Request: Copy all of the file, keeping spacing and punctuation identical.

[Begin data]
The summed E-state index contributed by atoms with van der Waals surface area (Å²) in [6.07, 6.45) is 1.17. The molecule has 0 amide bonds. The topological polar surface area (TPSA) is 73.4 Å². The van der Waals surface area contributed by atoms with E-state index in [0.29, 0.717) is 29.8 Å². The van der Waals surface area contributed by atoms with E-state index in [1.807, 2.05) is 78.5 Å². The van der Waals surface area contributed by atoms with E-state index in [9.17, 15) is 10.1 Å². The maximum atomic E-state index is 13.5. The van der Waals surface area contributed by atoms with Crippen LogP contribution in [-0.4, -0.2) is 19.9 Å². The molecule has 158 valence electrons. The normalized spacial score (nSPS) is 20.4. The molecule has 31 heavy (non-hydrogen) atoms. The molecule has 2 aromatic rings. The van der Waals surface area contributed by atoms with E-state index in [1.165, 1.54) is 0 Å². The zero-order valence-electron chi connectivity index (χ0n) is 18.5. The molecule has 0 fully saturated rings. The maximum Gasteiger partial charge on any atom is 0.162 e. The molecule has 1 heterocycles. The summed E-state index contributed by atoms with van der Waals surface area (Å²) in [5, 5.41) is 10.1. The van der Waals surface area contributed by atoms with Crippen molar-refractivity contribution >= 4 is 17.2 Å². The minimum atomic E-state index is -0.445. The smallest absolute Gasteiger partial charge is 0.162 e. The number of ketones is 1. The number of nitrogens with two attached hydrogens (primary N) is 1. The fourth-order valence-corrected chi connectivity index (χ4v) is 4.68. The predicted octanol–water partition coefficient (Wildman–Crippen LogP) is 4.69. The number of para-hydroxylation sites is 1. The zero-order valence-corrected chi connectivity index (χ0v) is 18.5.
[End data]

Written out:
The summed E-state index contributed by atoms with van der Waals surface area (Å²) in [6.07, 6.45) is 1.17. The molecule has 0 amide bonds. The topological polar surface area (TPSA) is 73.4 Å². The van der Waals surface area contributed by atoms with E-state index in [0.29, 0.717) is 29.8 Å². The van der Waals surface area contributed by atoms with E-state index in [1.807, 2.05) is 78.5 Å². The van der Waals surface area contributed by atoms with E-state index in [9.17, 15) is 10.1 Å². The maximum atomic E-state index is 13.5. The van der Waals surface area contributed by atoms with Crippen LogP contribution in [-0.4, -0.2) is 19.9 Å². The molecule has 158 valence electrons. The normalized spacial score (nSPS) is 20.4. The molecule has 31 heavy (non-hydrogen) atoms. The molecule has 2 aromatic rings. The van der Waals surface area contributed by atoms with E-state index in [1.165, 1.54) is 0 Å². The zero-order valence-electron chi connectivity index (χ0n) is 18.5. The molecule has 0 fully saturated rings. The maximum Gasteiger partial charge on any atom is 0.162 e. The molecule has 1 heterocycles. The summed E-state index contributed by atoms with van der Waals surface area (Å²) in [5, 5.41) is 10.1. The van der Waals surface area contributed by atoms with Crippen molar-refractivity contribution >= 4 is 17.2 Å². The minimum atomic E-state index is -0.445. The smallest absolute Gasteiger partial charge is 0.162 e. The number of ketones is 1. The number of nitrogens with two attached hydrogens (primary N) is 1. The fourth-order valence-corrected chi connectivity index (χ4v) is 4.68. The predicted octanol–water partition coefficient (Wildman–Crippen LogP) is 4.69. The number of para-hydroxylation sites is 1. The zero-order valence-corrected chi connectivity index (χ0v) is 18.5.